I stopped at a boarded-up building. Its best days had come and gone long ago. But it had never been more useful than it was now. I ran down a short flight of stairs that went below the street level to a door without a knob. Mychael had told me the spell to get in. I laid my hand flat against the wood and murmured the incantation. The door opened on silent, well-oiled, and maintained hinges.

  I shut the door behind us, and with a word, wove a lightglobe into existence that floated above my open palm. This time it worked flawlessly. The Saghred was probably responsible for that, too.

  Mago’s dark eyes instantly took in everything in the room.

  The basement room looked like some of the more comfortable hideouts Uncle Ryn had in every major port city. It had the basics: table, a couple of chairs, and weapons. Lots and lots of weapons.

  And a bed in the far corner.

  I felt a flush creep up my neck until my ears were burning. Oh yes, I definitely remembered that bed.

  “What is this place?” Mago asked.

  “Mychael’s home away from home. ”

  That didn’t clear things up for Mago; if anything, he went from confused to concerned.

  “Mychael’s been doing some work for Justinius, and no one but Justinius knew about this place until a few weeks ago when he brought me here. ” I didn’t mention that Mychael and I hadn’t exactly used the bed in the far corner to plot strategy.

  I was here now because the Saghred had just made me its bitch.

  And I’d let it.

  “Raine, you should sit down. ”

  “Do I look that bad?” I tried for a quip; it didn’t come out that way.

  “Actually you should lie down. ”

  “I’d crawl under that bed and stay there if I thought it’d do any good. ” I went and sat on the bed and leaned my head back against the headboard with a thunk. I rubbed a hand across my eyes and left it there.

  I heard Mago twist the cork from a bottle on the table. He took a sniff and, apparently satisfied with what was inside, poured two glasses. Mychael only kept the good stuff here. I guess he figured if you need to hide badly enough to be here, you wanted good liquor keeping you company. That meant I needed the best that had ever been distilled. Mago crossed the room to the bed with nearly silent footfalls; I put out the hand that wasn’t over my eyes, and the cool glass slid into it.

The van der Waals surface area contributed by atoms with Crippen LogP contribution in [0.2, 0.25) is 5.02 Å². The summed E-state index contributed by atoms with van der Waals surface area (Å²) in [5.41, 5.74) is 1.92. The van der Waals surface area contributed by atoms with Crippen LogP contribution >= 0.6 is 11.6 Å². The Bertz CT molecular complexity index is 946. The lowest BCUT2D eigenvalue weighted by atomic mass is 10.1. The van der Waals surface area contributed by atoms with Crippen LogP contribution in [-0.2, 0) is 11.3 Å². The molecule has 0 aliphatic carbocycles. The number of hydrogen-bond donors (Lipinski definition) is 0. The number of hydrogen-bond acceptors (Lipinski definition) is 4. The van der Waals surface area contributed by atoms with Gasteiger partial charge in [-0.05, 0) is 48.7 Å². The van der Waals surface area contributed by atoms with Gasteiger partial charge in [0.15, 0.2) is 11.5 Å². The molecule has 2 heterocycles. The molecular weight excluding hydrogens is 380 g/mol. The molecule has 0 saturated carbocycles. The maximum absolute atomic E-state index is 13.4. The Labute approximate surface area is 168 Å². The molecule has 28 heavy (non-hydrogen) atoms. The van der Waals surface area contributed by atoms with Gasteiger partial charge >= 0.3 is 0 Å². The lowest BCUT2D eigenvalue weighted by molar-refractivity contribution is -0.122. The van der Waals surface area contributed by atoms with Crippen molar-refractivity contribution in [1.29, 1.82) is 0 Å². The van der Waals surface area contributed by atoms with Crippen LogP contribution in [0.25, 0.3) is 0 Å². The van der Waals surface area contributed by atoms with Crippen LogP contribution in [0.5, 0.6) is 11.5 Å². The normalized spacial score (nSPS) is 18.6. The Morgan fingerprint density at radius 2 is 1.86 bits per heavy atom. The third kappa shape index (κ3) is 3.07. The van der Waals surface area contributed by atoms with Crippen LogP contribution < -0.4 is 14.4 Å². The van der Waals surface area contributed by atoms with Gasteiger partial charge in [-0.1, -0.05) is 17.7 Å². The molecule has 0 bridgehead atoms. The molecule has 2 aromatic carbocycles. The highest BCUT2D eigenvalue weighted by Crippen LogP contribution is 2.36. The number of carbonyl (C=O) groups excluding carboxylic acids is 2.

“Thank you,” I muttered.

  “There appears to be plenty more where that came from,” Mago said. “We need to let Mychael know that you’re safe. ”

  I laughed, but without the humor. “As long as that rock is anything but dust, I’ll never be safe again. I can’t let Mychael know where I am; this place is spellproof. I can’t communicate with him unless I’m outside, and I wouldn’t advise that right now. ”

  “Won’t Mychael assume that you’re here? Since it’s apparent that you know about this place. ”

  “After the show I put on, who knows where he thinks I am. ” I swallowed past a lump that’d suddenly taken up residence in my throat. “Tam a
nd Imala—”

  “Are either fine or they’re not. ”

  “It’s the ‘not’ that I’m worried about. ”

  “Either one is out of your control. ”

  “Have you always been such a cold bastard?”

  “I couldn’t do what I do if I weren’t. I do what I have to. ” His dark eyes were still and calm as he looked at me. “The same as you just did. ” He paused. “And the same as you’ll have to do if you want to survive this. ”

  I got off the bed and stalked the length of the room. I could swear the damned thing had shrunk.

  “Do things that will get me locked in a containment room until Carnades gets around to lobbing my head off?” I tossed back the rest of the whisky. “Or until Balmorlan chains me to a wall and lets his pervert mages have me?”

  “Raine, you know better than anyone that the right thing isn’t always the legal thing . . . you did what you had—”

  “ ‘Legal’? I don’t give a damn about legal. I’m talking about a rock using me to slaughter—”

  “Men and women who deserved it. Killers of innocent people. ”

  “But I enjoyed it; I wanted to do it. I couldn’t stop myself. ”

  “Couldn’t you? If the Saghred had tried to use you to kill Mychael or me—or Tam or Imala—could you have stopped yourself?”

  “That’s not the—”

  “That’s precisely the point. You killed those mages because they needed killing, and you enjoyed it because you’ve had too many people after you for no other reason than you have power that they can’t control or have for themselves. You got a chance to cut loose—to use everything you had in your arsenal to destroy them—and you took it. ” Mago studied my face in silence for a few moments. “Did you imagine one of those mages with someone else’s face? Balmorlan perhaps? Or Silvanus?”

  I didn’t meet his eyes. “I don’t remember. ”

  “Meaning, yes,” he said in a quiet voice. “Raine, you did what needed to be done. ”

  “If a member of the Conclave had torched those mages, they wouldn’t get locked in a containment cell or put on trial for being a danger to society. They’d be a freaking hero. ”